Shiatsu is a hands-on healing therapy meaning finger pressure, originating in Japan and based on Traditional Chinese Medicine. Therefore it affects the same meridians (also called energy channels) and points as acupuncture.
During the treatment natural body weights of the practitioner (fingers, thumbs, palms, elbows, forearms, knees and feet) are used on these points on the body, together with stretches, joint rotations, joint manipulation and gentle rocking and twisting. The aim of this is to rebalance the flow of energy along the meridians.
Shiatsu also incorporates pressure, holding, rubbing and heating techniques, which can be deep and firm, but which are applied with sensitivity. By such a deep stimulation Shiatsu not only works on physical but also emotional and spiritual level.
Shiatsu can help with such conditions as:
- Back, neck, head, shoulder aches and pains
- Stiff muscles and joints
- Sprain and strains
- Digestive problems
- Sleeping problems
- Poor immunity
- Chronic fatigue
- Menstrual problems
- Fertility issues
- Conditions during pregnancy (please see prenatal and postnatal care)
At the clinic Barbora concentrates on wellness and how to restore health safely. To come up with customized treatment for each individual person’s current needs she investigates all aspects of one’s health such as physical health, diet, environment and emotional wellbeing. The presenting symptoms are then treated with Shiatsu massage, dietary changes, exercise advice and more.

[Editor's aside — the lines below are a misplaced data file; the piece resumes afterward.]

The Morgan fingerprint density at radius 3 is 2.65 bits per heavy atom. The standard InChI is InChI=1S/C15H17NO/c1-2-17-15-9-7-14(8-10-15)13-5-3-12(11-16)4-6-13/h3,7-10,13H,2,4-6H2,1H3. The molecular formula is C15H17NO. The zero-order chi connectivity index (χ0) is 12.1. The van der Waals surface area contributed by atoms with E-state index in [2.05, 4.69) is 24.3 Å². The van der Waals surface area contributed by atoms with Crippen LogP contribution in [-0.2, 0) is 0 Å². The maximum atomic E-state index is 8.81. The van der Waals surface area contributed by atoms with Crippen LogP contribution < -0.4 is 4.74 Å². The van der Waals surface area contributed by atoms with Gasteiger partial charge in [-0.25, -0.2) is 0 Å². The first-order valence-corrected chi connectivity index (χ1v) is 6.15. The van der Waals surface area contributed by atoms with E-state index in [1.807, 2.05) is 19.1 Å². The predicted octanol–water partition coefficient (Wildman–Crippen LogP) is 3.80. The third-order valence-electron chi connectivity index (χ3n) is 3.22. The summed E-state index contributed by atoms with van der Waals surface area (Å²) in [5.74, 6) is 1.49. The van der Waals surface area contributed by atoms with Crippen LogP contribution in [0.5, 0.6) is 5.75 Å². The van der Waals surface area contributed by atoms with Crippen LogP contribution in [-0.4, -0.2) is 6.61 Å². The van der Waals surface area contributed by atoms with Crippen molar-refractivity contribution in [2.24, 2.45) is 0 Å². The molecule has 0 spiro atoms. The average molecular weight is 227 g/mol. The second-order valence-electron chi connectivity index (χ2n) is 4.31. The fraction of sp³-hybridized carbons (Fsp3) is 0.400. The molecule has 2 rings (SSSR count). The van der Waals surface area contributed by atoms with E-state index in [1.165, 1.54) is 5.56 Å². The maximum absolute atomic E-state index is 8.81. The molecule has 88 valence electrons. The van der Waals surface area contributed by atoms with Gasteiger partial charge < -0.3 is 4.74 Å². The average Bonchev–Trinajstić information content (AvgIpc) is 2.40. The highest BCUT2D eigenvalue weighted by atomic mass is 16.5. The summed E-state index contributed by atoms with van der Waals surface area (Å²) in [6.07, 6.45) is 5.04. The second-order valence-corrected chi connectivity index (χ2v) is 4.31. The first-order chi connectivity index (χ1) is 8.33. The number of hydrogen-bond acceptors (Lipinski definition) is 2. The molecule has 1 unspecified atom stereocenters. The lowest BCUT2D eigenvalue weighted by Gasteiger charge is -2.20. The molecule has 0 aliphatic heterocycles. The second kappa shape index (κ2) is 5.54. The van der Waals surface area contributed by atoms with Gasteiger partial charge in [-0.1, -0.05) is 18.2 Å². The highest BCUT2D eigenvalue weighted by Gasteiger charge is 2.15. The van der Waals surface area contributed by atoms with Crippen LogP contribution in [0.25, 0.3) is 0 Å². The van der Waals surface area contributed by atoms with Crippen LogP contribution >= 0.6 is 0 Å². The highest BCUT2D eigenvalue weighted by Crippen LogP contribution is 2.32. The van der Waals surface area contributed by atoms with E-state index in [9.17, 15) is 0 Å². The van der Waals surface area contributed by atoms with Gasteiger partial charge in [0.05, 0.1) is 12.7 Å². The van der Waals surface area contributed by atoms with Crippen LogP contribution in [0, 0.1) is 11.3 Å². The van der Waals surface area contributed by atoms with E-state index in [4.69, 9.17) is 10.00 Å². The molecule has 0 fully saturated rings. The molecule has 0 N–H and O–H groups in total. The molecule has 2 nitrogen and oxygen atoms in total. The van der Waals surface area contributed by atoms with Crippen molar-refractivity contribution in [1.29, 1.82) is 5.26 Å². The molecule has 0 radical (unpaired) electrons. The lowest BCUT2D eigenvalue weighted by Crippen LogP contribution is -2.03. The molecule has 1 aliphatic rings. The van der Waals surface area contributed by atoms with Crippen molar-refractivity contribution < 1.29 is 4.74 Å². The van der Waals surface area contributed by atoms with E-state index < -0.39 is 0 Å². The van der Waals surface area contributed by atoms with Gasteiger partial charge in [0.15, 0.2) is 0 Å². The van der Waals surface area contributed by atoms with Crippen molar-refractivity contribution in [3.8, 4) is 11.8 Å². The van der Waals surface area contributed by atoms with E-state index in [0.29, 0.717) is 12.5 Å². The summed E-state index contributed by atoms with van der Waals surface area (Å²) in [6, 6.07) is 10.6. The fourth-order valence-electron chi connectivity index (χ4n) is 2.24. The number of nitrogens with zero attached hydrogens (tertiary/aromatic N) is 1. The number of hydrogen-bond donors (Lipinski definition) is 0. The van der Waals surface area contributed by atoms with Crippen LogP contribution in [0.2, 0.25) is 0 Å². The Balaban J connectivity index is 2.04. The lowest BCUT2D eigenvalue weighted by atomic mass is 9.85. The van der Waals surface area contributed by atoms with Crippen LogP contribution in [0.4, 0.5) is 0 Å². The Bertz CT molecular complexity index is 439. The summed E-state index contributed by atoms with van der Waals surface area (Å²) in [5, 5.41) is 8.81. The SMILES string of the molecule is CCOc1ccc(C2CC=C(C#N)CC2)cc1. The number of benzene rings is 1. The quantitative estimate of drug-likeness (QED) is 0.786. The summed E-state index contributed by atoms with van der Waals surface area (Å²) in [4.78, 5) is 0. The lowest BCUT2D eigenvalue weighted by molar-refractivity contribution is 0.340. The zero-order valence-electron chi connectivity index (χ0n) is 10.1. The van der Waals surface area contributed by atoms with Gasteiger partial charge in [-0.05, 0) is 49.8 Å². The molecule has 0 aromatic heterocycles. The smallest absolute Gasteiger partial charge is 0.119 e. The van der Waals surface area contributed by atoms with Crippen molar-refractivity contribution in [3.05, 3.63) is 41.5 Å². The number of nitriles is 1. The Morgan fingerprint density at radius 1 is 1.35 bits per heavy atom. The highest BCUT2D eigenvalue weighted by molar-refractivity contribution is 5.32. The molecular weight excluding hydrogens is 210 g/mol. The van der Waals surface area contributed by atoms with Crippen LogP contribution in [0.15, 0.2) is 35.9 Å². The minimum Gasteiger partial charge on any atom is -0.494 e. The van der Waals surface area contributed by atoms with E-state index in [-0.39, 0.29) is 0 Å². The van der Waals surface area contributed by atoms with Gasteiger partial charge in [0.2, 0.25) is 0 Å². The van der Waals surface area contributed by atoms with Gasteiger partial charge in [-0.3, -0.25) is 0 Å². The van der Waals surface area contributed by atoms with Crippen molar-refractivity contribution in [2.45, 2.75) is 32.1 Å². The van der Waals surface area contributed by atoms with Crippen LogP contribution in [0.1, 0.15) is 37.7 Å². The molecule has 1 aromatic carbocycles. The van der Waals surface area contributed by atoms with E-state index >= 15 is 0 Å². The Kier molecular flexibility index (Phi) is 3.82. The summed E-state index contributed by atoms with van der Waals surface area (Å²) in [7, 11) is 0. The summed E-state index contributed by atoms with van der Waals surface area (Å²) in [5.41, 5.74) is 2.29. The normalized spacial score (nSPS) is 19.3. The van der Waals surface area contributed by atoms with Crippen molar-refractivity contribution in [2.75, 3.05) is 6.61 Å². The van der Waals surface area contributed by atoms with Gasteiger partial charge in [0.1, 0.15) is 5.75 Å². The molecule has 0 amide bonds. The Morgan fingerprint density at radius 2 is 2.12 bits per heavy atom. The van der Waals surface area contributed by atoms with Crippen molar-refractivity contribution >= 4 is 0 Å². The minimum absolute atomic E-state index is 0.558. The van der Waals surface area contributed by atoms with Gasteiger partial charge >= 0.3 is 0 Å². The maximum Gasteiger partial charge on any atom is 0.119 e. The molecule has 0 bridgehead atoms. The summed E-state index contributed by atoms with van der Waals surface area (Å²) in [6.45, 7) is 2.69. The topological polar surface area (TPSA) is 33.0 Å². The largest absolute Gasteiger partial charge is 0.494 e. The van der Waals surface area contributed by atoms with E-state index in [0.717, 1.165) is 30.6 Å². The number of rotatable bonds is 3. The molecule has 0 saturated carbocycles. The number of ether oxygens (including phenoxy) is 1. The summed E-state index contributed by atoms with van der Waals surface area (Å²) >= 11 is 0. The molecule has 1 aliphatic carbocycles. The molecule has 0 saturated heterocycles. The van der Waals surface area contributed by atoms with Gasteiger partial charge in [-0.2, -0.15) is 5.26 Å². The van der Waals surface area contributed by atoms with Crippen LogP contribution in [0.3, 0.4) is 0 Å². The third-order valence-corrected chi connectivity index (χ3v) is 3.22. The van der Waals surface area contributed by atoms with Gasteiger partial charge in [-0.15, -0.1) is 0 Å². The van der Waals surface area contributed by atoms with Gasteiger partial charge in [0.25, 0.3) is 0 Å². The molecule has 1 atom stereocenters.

Barbora holds Diploma in Shiatsu and oriental therapies and has trained in prenatal and postnatal Shiatsu with Suzanne Yates (UK), Awakening The Body intelligence and The Feminine with Tarnie Fullon (USA) and PediatricsEssential with Robin Green (USA). She continues deepening her Shiatsu skills by attending other relevant courses and workshops.
She is a fully accredited member of Shiatsu Association of Australia and registered with all major health funds.
Japanese Government recognized Shiatsu as a legitimate form of therapy in the mid-1950 and in May 1997, it was acknowledged by the European Commission as one of the 8th complementary medicines.